In remembrance of my beautiful aunt, so young and so lively. Gone too soon.
The crusader virus is mercilessly on its conquest,
like a swarm of bees making honey in their hive,
letting no one interfere in their lives.
She defies every second of her existence as the doctors make haste
to put her on ventilator; but the demonic virus multiplies
as my aunt battles for every breath.
She loves her family greatly. She won’t embrace death.
She puts up a brave fight amidst all exasperations and sighs.
She longs for the kiss and touch
of her husband and gentle caresses of her sons,
of taps of encouragement on shoulders and hugs,
but she could hardly avail of anything as such.
As fate would have it, she is put on ventilator
after a few days of gloomy prognosis
and the much feared drug induced psychosis.
Who knew those were the last days the hospital could cater?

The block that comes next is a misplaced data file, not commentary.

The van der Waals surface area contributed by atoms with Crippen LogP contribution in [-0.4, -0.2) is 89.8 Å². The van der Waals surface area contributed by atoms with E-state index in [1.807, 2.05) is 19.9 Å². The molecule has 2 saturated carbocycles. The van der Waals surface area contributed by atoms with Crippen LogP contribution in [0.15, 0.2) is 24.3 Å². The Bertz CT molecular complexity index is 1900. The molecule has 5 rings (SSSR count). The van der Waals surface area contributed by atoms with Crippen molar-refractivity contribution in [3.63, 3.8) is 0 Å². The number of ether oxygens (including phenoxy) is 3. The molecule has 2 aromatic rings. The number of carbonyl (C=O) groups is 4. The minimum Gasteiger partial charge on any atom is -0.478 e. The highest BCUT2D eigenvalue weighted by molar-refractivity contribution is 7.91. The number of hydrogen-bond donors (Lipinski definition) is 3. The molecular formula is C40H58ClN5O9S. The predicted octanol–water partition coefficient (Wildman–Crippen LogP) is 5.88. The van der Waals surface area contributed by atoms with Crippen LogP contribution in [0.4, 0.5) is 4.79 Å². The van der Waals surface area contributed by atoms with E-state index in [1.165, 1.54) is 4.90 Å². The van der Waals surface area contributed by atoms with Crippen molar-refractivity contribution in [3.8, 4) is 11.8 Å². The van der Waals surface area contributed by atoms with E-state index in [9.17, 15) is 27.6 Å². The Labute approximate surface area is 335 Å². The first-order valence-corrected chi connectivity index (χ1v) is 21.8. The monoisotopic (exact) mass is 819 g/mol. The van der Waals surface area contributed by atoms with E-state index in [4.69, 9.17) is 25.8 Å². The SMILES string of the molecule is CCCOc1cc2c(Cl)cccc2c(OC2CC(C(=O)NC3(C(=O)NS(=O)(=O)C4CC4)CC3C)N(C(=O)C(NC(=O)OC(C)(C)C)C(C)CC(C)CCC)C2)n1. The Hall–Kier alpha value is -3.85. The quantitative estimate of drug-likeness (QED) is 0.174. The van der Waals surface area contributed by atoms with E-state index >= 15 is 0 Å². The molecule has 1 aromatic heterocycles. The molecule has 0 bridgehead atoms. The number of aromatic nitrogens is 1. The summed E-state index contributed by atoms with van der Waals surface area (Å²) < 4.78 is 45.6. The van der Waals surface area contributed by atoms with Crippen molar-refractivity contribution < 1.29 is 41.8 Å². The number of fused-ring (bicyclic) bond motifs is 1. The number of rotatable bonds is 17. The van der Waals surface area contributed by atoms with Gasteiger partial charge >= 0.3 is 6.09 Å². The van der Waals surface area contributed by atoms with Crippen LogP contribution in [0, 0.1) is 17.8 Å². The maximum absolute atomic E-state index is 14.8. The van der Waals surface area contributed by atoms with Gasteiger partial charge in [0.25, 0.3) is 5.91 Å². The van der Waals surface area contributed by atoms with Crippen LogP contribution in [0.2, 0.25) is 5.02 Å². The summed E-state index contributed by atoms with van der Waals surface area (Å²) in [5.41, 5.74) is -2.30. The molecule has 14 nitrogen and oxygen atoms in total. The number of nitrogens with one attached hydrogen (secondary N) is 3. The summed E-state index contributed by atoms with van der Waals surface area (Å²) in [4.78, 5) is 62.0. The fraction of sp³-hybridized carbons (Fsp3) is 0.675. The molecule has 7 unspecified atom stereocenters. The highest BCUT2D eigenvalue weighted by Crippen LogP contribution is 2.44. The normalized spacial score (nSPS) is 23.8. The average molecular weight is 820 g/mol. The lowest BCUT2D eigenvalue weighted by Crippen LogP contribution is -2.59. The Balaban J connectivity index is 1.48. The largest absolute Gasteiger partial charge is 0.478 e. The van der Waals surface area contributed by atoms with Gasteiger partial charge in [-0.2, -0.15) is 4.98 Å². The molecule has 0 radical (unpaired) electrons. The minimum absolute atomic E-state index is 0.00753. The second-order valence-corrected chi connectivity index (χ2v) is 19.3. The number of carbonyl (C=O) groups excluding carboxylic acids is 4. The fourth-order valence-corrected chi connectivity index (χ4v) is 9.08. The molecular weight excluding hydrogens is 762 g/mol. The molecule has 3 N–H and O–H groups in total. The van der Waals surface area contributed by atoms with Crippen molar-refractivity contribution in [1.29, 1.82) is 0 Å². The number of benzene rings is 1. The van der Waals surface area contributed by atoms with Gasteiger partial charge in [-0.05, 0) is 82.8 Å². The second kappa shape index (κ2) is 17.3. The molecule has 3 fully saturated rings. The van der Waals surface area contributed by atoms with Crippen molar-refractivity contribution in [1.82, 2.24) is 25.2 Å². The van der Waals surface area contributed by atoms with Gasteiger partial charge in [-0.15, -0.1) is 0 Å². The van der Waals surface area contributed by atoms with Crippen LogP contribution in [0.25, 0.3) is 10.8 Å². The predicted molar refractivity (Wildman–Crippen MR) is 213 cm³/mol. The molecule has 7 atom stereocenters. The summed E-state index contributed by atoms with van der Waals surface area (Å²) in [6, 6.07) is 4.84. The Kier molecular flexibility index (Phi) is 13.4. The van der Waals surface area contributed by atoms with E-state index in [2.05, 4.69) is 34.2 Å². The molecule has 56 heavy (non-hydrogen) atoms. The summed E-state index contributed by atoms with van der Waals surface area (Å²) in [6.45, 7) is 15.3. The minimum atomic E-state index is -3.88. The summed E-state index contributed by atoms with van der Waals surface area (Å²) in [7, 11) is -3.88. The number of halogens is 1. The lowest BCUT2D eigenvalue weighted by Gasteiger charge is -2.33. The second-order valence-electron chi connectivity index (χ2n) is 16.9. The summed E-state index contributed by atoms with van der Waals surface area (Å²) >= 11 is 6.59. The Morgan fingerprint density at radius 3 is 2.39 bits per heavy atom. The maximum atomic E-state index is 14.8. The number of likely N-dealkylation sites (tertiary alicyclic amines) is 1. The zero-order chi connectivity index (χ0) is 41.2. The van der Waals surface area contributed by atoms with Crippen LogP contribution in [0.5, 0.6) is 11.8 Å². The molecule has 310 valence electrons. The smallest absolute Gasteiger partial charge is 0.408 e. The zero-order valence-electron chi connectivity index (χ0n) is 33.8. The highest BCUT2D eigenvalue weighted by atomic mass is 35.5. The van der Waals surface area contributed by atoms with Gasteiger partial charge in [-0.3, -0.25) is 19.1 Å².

Alone she lays on her bed in the room,
as isolating and lonely as it gets.
Sobbing, a glass wall apart, my uncle breaks down and fears
seeing how ardently she fights off this impending doom.
Bereft of her touch every day, his heart beats in unison
with hers as she waves a hello with her frail hand and misty eyes,
assuring him of coming back home every day. Ah! Those sweetest lies!
But when there was so much love, how would she know of their stars’ collision?
I know heaven holds her safe in his arms,
as I never saw her ruffle any feathers.
Yet she died alone for no fault of hers
and left my uncle desolate – he who fell under the spell of her charms.
Quarantined throughout, they could not touch each other until her demise.
She frailly raised her hand in despairing gesture when their eyes did meet.
How much he loved and wanted her without conceit.
Hale, yet gone too soon – was it the virus or was it God’ s will? God’s will in disguise?